Rowing for Glory: the University Boat Race

Former Greene’s Tuition Coordinator, Frankie Cowl, probes behind-the-scenes of one of Britain’s oldest and most competitive sporting rivalries. Frankie is a graduate of Keble College, Oxford, where she read English.

On April 7th 2012 rowers from two of the world’s most prestigious universities will take to the Thames, oar in hand, to partake in a battle of gladiatorial proportions.  Oxford’s dark blues face their light blue opposition, Cambridge, in a nail-biting spectacle: a race epitomising the legendary rivalry between England’s oldest universities.  They call it The Boat Race; nothing more, nothing less.  The objectives of its participants: to crush the opposition, victory at all costs, for there can be only one winner and there is no prize for second place.


This 17-minute-long race is unique: arguably the toughest rowing race in the world.   Whereas an Olympic rower will train for 2 km races on a man-made lake, the two Boat Race crews bust their guts for 4 miles and 374 yards, all the while negotiating the spitting, angry and tempestuous Thames.  To the quarter of a million spectators who swarm to the river’s banks each spring, the crews appear a stylish vision of focused power; effortlessly slicing through the river’s unyielding current.  For the spectator, the appeal of the Boat Race is undeniable – in 1949 the excitement of commentator, John Snagge, became too much to bear – ‘I can’t see who’s in the lead but it’s either Oxford or Cambridge!’  Alas, at the time, cameras covered only the finish line and the boat houses!

British tradition has the kind of unwavering tenacity which means that, come rain or shine, the show will go on.  Since 1829, only the two World Wars have managed to stop the race and even the sinking of both crews (1912) could not dampen spirits – the race was rescheduled for the following day when Oxford claimed the trophy.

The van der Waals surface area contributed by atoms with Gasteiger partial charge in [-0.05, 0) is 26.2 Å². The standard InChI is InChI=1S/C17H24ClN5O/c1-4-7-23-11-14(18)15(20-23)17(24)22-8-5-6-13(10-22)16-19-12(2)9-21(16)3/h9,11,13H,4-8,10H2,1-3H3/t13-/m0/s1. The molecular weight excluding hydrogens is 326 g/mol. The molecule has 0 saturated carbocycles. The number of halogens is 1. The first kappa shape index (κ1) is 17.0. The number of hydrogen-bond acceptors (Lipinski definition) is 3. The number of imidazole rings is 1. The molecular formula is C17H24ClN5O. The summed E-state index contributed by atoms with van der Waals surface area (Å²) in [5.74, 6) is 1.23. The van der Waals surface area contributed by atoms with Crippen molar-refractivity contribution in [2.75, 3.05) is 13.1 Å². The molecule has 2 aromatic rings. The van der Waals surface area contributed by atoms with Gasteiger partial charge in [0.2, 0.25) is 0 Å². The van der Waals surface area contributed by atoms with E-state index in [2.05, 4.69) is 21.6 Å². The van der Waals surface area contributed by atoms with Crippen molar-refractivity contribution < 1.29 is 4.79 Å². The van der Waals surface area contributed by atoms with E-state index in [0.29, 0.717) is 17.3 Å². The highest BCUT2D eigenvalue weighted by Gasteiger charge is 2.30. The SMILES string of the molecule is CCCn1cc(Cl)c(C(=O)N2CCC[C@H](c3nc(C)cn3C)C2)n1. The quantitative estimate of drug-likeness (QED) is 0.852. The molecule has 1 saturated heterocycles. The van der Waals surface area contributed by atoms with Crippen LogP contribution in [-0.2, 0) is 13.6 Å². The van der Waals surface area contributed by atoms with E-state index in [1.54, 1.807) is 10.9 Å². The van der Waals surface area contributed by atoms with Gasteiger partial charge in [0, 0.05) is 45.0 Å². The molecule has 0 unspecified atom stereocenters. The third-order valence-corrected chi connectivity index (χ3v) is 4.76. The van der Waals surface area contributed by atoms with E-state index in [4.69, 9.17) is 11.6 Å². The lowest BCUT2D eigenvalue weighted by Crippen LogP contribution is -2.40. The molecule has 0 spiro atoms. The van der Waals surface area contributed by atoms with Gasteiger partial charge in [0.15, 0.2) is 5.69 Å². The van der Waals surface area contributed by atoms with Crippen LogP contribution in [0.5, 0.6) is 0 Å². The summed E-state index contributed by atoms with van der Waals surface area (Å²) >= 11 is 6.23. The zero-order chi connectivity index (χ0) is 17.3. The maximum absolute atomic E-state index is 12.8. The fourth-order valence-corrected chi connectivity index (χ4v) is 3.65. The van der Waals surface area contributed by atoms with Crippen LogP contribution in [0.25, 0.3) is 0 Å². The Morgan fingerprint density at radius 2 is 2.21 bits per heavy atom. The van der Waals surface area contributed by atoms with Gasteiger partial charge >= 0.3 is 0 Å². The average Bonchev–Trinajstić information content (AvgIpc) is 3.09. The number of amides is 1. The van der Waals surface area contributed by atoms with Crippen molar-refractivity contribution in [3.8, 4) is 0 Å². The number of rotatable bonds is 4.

However, all this glory comes at a price.  Both physically and psychologically the squad members are separated from their classmates.  The competitors train twice a day, six days each week for at least seven months in the run-up to the Race; each of their waking moments consumed by the promise of victory.  Averaging at a gruelling 35 strokes per minute, it takes about 600 strokes to complete The Race.  And – to put this in further perspective – for every one of these 600 strokes, each competitor trains for at least two hours.  It is a battle in itself just to secure a seat in the Blue Boats or the Reserve Boats (Isis and Goldie, respectively, who row the same course 30 minutes before the main fixture – without any of the recognition that they deserve).

On a daily basis the squads face unrivalled physical pain, blisters (often rowers will douse their hands with white spirit to harden the vulnerable skin), fatigue, self-doubt, competition, 6 am training, freezing river conditions, alienation from their peers, and the pressure to balance all this with the heavy academic workloads demanded by Oxbridge.  The Livingstone brothers’ bestselling book, Blood over Water, brings these dynamics (particularly the alienation) into acute focus, and is highly recommendable for its stark look at the limits of human rivalry.  In 2003’s Boat Race, David and James Livingstone raced against each other.  David (Oxford) won by a mere 12 inches having taken the lead from his brother James (Cambridge) in the Race’s final moments.  Such is the unpredictability of the race; the arbitrary whims of chance that drench one crew in victory, leaving the other with nothing.


People who ask: ‘Why? – Surely all this pain and torment cannot be worth it?’ fail to understand the rewards of rowing and of participating in a race of such prestige.  Yes, rowing equips its practitioners with a multitude of highly valued skills, but ultimately oarsmen row and cox for the glory; the victories; the elation of success; the triumph; for the unspeakable and often lifelong camaraderie that is cultivated by the sport.  Halberstam offers an analogy that isn’t far wrong, comparing oarsman of 1984’s Olympics to ‘combat veterans coming back from a small, bitter and distant war, able to talk only to other veterans.’  Such alienation might hold little appeal to the outsider but, for those inside, the collegiality is all-consuming and the promise of victory: infatuating.

The 158th Boat Race will take place on April 7th 2012 at 2.15pm.

Posted on: April 2nd, 2012 | Categories: History, Sport, Tutor Articles